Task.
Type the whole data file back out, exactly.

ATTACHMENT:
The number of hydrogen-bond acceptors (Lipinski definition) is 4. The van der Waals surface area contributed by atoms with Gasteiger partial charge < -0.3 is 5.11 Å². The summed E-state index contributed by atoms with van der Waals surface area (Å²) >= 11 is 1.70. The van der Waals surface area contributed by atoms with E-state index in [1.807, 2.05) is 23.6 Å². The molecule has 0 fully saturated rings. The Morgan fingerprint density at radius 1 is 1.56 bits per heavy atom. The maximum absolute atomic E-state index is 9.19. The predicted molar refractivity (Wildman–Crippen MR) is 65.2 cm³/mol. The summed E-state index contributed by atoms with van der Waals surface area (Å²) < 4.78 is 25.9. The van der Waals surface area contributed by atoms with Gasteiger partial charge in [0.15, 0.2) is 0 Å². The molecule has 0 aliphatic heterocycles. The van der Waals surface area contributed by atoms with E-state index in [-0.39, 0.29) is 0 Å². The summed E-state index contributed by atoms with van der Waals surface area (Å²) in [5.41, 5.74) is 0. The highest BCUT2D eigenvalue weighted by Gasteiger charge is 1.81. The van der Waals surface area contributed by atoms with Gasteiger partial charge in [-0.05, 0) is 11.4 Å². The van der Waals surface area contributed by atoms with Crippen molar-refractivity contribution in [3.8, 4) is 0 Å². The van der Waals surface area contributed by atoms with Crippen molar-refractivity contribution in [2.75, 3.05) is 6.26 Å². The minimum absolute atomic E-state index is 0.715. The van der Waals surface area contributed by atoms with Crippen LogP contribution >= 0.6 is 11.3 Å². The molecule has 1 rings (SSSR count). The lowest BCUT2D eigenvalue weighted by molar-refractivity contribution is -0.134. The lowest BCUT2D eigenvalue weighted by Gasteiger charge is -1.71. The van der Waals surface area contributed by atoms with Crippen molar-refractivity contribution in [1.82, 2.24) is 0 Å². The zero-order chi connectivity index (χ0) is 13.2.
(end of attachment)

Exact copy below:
The number of hydrogen-bond acceptors (Lipinski definition) is 4. The van der Waals surface area contributed by atoms with Gasteiger partial charge < -0.3 is 5.11 Å². The summed E-state index contributed by atoms with van der Waals surface area (Å²) >= 11 is 1.70. The van der Waals surface area contributed by atoms with E-state index in [1.807, 2.05) is 23.6 Å². The molecule has 0 fully saturated rings. The Morgan fingerprint density at radius 1 is 1.56 bits per heavy atom. The maximum absolute atomic E-state index is 9.19. The predicted molar refractivity (Wildman–Crippen MR) is 65.2 cm³/mol. The summed E-state index contributed by atoms with van der Waals surface area (Å²) < 4.78 is 25.9. The van der Waals surface area contributed by atoms with Gasteiger partial charge in [0.15, 0.2) is 0 Å². The molecule has 0 aliphatic heterocycles. The van der Waals surface area contributed by atoms with E-state index in [-0.39, 0.29) is 0 Å². The summed E-state index contributed by atoms with van der Waals surface area (Å²) in [5.41, 5.74) is 0. The highest BCUT2D eigenvalue weighted by Gasteiger charge is 1.81. The van der Waals surface area contributed by atoms with Gasteiger partial charge in [-0.05, 0) is 11.4 Å². The van der Waals surface area contributed by atoms with Crippen molar-refractivity contribution in [3.8, 4) is 0 Å². The van der Waals surface area contributed by atoms with Crippen molar-refractivity contribution in [2.75, 3.05) is 6.26 Å². The minimum absolute atomic E-state index is 0.715. The van der Waals surface area contributed by atoms with Crippen LogP contribution >= 0.6 is 11.3 Å². The molecule has 1 rings (SSSR count). The lowest BCUT2D eigenvalue weighted by molar-refractivity contribution is -0.134. The lowest BCUT2D eigenvalue weighted by Gasteiger charge is -1.71. The van der Waals surface area contributed by atoms with Crippen molar-refractivity contribution in [1.82, 2.24) is 0 Å². The zero-order chi connectivity index (χ0) is 13.2.